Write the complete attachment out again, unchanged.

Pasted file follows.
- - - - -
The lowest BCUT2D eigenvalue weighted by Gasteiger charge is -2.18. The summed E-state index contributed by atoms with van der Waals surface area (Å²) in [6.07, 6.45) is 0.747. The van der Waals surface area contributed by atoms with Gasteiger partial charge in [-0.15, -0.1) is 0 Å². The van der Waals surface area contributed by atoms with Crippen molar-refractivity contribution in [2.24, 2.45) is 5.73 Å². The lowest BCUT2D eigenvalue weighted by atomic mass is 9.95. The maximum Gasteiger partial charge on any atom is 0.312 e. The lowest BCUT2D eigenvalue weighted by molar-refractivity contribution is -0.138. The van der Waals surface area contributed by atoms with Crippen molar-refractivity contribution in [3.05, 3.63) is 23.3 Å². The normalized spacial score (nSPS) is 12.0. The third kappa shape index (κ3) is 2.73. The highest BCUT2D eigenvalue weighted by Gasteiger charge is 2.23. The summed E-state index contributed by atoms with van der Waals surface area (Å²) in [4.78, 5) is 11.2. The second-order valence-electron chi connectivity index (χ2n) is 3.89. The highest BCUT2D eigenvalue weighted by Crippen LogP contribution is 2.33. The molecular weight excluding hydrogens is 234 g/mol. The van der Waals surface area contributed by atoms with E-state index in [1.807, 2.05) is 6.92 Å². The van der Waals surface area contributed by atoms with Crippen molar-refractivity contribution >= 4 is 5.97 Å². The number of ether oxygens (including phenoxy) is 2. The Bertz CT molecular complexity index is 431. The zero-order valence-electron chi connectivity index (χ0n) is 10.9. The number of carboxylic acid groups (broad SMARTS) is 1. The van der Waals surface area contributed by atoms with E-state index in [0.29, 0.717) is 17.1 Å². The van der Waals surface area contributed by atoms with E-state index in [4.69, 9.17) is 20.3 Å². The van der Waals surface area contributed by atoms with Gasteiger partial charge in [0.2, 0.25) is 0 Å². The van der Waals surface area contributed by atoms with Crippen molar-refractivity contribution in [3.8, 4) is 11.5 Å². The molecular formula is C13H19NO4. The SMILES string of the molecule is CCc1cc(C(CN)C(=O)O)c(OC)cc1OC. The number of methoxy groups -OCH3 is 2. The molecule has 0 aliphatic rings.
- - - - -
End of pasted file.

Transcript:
The lowest BCUT2D eigenvalue weighted by Gasteiger charge is -2.18. The summed E-state index contributed by atoms with van der Waals surface area (Å²) in [6.07, 6.45) is 0.747. The van der Waals surface area contributed by atoms with Gasteiger partial charge in [-0.15, -0.1) is 0 Å². The van der Waals surface area contributed by atoms with Crippen molar-refractivity contribution in [2.24, 2.45) is 5.73 Å². The lowest BCUT2D eigenvalue weighted by atomic mass is 9.95. The maximum Gasteiger partial charge on any atom is 0.312 e. The lowest BCUT2D eigenvalue weighted by molar-refractivity contribution is -0.138. The van der Waals surface area contributed by atoms with Crippen molar-refractivity contribution in [3.05, 3.63) is 23.3 Å². The normalized spacial score (nSPS) is 12.0. The third kappa shape index (κ3) is 2.73. The highest BCUT2D eigenvalue weighted by Gasteiger charge is 2.23. The summed E-state index contributed by atoms with van der Waals surface area (Å²) in [4.78, 5) is 11.2. The second-order valence-electron chi connectivity index (χ2n) is 3.89. The highest BCUT2D eigenvalue weighted by Crippen LogP contribution is 2.33. The molecular weight excluding hydrogens is 234 g/mol. The van der Waals surface area contributed by atoms with E-state index in [1.807, 2.05) is 6.92 Å². The van der Waals surface area contributed by atoms with Crippen molar-refractivity contribution >= 4 is 5.97 Å². The number of ether oxygens (including phenoxy) is 2. The Bertz CT molecular complexity index is 431. The zero-order valence-electron chi connectivity index (χ0n) is 10.9. The number of carboxylic acid groups (broad SMARTS) is 1. The van der Waals surface area contributed by atoms with E-state index in [0.29, 0.717) is 17.1 Å². The van der Waals surface area contributed by atoms with E-state index in [4.69, 9.17) is 20.3 Å². The van der Waals surface area contributed by atoms with Gasteiger partial charge in [0.2, 0.25) is 0 Å². The van der Waals surface area contributed by atoms with Crippen molar-refractivity contribution in [3.8, 4) is 11.5 Å². The molecular formula is C13H19NO4. The SMILES string of the molecule is CCc1cc(C(CN)C(=O)O)c(OC)cc1OC. The number of methoxy groups -OCH3 is 2. The molecule has 0 aliphatic rings.